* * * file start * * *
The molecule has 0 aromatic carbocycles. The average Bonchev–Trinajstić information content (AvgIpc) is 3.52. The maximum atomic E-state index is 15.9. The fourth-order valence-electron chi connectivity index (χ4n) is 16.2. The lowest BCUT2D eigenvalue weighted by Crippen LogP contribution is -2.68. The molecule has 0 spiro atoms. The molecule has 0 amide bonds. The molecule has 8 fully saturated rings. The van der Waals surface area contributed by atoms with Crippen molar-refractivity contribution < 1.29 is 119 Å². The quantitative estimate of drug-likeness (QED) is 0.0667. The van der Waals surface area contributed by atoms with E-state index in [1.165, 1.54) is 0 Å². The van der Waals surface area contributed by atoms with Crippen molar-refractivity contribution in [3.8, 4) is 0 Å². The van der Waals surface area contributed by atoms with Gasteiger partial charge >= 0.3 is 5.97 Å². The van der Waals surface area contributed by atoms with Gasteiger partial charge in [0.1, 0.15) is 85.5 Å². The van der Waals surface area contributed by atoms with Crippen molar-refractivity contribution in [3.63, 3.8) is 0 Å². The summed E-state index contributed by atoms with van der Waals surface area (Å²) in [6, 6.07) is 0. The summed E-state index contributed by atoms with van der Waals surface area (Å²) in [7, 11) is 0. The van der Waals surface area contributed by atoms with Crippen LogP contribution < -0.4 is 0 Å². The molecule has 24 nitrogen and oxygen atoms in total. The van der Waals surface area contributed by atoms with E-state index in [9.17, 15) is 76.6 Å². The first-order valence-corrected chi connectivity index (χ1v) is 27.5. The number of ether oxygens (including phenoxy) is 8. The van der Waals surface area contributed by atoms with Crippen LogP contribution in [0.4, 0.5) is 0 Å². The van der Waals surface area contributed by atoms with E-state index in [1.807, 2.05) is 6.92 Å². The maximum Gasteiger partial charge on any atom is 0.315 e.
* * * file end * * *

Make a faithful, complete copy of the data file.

The molecule has 0 aromatic carbocycles. The average Bonchev–Trinajstić information content (AvgIpc) is 3.52. The maximum atomic E-state index is 15.9. The fourth-order valence-electron chi connectivity index (χ4n) is 16.2. The lowest BCUT2D eigenvalue weighted by Crippen LogP contribution is -2.68. The molecule has 0 spiro atoms. The molecule has 0 amide bonds. The molecule has 8 fully saturated rings. The van der Waals surface area contributed by atoms with Crippen molar-refractivity contribution < 1.29 is 119 Å². The quantitative estimate of drug-likeness (QED) is 0.0667. The van der Waals surface area contributed by atoms with E-state index in [1.165, 1.54) is 0 Å². The van der Waals surface area contributed by atoms with Crippen molar-refractivity contribution in [3.8, 4) is 0 Å². The van der Waals surface area contributed by atoms with Gasteiger partial charge >= 0.3 is 5.97 Å². The van der Waals surface area contributed by atoms with Gasteiger partial charge in [0.1, 0.15) is 85.5 Å². The van der Waals surface area contributed by atoms with Crippen molar-refractivity contribution in [3.63, 3.8) is 0 Å². The summed E-state index contributed by atoms with van der Waals surface area (Å²) in [6, 6.07) is 0. The summed E-state index contributed by atoms with van der Waals surface area (Å²) in [7, 11) is 0. The van der Waals surface area contributed by atoms with Crippen LogP contribution < -0.4 is 0 Å². The molecule has 24 nitrogen and oxygen atoms in total. The van der Waals surface area contributed by atoms with E-state index in [9.17, 15) is 76.6 Å². The first-order valence-corrected chi connectivity index (χ1v) is 27.5. The number of ether oxygens (including phenoxy) is 8. The van der Waals surface area contributed by atoms with Crippen LogP contribution in [0.4, 0.5) is 0 Å². The van der Waals surface area contributed by atoms with E-state index in [1.807, 2.05) is 6.92 Å². The maximum Gasteiger partial charge on any atom is 0.315 e.